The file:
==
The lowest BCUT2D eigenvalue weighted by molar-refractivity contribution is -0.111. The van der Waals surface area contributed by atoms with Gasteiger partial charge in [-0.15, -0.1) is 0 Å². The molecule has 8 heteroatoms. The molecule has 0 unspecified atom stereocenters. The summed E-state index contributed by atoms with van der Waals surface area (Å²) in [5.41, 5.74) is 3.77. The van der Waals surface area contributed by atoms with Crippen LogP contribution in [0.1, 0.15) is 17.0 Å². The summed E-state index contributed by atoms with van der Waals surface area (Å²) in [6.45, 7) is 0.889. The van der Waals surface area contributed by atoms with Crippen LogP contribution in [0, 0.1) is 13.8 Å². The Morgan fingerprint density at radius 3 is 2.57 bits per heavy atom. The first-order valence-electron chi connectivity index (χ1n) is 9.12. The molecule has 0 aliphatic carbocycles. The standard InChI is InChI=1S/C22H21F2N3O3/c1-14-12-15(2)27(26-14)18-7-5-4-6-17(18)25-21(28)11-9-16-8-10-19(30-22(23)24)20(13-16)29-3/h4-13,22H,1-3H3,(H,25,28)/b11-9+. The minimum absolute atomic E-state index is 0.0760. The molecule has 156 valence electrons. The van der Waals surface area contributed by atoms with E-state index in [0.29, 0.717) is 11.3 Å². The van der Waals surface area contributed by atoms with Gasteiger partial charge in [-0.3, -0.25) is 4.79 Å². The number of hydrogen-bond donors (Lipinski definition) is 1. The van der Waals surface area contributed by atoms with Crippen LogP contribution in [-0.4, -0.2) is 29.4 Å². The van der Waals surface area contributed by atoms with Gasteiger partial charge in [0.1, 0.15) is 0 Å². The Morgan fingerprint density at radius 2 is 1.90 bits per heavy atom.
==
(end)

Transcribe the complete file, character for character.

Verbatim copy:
The lowest BCUT2D eigenvalue weighted by molar-refractivity contribution is -0.111. The van der Waals surface area contributed by atoms with Gasteiger partial charge in [-0.15, -0.1) is 0 Å². The molecule has 8 heteroatoms. The molecule has 0 unspecified atom stereocenters. The summed E-state index contributed by atoms with van der Waals surface area (Å²) in [5.41, 5.74) is 3.77. The van der Waals surface area contributed by atoms with Crippen LogP contribution in [0.1, 0.15) is 17.0 Å². The summed E-state index contributed by atoms with van der Waals surface area (Å²) in [6.45, 7) is 0.889. The van der Waals surface area contributed by atoms with Crippen LogP contribution in [0, 0.1) is 13.8 Å². The Morgan fingerprint density at radius 3 is 2.57 bits per heavy atom. The first-order valence-electron chi connectivity index (χ1n) is 9.12. The molecule has 0 aliphatic carbocycles. The standard InChI is InChI=1S/C22H21F2N3O3/c1-14-12-15(2)27(26-14)18-7-5-4-6-17(18)25-21(28)11-9-16-8-10-19(30-22(23)24)20(13-16)29-3/h4-13,22H,1-3H3,(H,25,28)/b11-9+. The minimum absolute atomic E-state index is 0.0760. The molecule has 156 valence electrons. The van der Waals surface area contributed by atoms with E-state index in [0.29, 0.717) is 11.3 Å². The van der Waals surface area contributed by atoms with Gasteiger partial charge in [-0.3, -0.25) is 4.79 Å². The number of hydrogen-bond donors (Lipinski definition) is 1. The van der Waals surface area contributed by atoms with Crippen LogP contribution in [-0.4, -0.2) is 29.4 Å². The van der Waals surface area contributed by atoms with Gasteiger partial charge in [0.1, 0.15) is 0 Å². The Morgan fingerprint density at radius 2 is 1.90 bits per heavy atom.